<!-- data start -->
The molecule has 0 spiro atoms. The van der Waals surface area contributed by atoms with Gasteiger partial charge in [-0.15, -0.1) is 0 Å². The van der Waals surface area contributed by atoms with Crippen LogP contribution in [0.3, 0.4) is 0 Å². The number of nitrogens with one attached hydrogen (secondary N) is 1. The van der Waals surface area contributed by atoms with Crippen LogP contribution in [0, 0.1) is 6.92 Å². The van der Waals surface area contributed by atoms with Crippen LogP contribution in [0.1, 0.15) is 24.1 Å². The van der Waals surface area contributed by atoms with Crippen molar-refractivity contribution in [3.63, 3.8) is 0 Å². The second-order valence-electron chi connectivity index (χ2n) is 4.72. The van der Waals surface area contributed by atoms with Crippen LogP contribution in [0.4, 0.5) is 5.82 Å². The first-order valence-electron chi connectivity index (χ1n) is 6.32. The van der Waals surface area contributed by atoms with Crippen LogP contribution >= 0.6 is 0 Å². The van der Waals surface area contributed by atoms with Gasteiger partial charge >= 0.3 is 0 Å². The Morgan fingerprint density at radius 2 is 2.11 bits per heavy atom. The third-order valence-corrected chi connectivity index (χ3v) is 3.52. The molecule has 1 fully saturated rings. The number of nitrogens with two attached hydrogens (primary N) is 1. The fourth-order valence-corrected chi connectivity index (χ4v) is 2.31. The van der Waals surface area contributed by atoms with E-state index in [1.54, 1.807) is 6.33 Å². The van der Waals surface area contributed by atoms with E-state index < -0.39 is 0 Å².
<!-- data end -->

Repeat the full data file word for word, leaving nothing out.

The molecule has 0 spiro atoms. The van der Waals surface area contributed by atoms with Gasteiger partial charge in [-0.15, -0.1) is 0 Å². The van der Waals surface area contributed by atoms with Crippen LogP contribution in [0.3, 0.4) is 0 Å². The number of nitrogens with one attached hydrogen (secondary N) is 1. The van der Waals surface area contributed by atoms with Crippen LogP contribution in [0, 0.1) is 6.92 Å². The van der Waals surface area contributed by atoms with Crippen LogP contribution in [0.1, 0.15) is 24.1 Å². The van der Waals surface area contributed by atoms with Crippen molar-refractivity contribution in [3.63, 3.8) is 0 Å². The second-order valence-electron chi connectivity index (χ2n) is 4.72. The van der Waals surface area contributed by atoms with Crippen LogP contribution in [0.4, 0.5) is 5.82 Å². The first-order valence-electron chi connectivity index (χ1n) is 6.32. The van der Waals surface area contributed by atoms with Crippen LogP contribution >= 0.6 is 0 Å². The van der Waals surface area contributed by atoms with Gasteiger partial charge >= 0.3 is 0 Å². The Morgan fingerprint density at radius 2 is 2.11 bits per heavy atom. The third-order valence-corrected chi connectivity index (χ3v) is 3.52. The molecule has 1 fully saturated rings. The number of nitrogens with two attached hydrogens (primary N) is 1. The fourth-order valence-corrected chi connectivity index (χ4v) is 2.31. The van der Waals surface area contributed by atoms with E-state index in [1.54, 1.807) is 6.33 Å². The van der Waals surface area contributed by atoms with E-state index < -0.39 is 0 Å².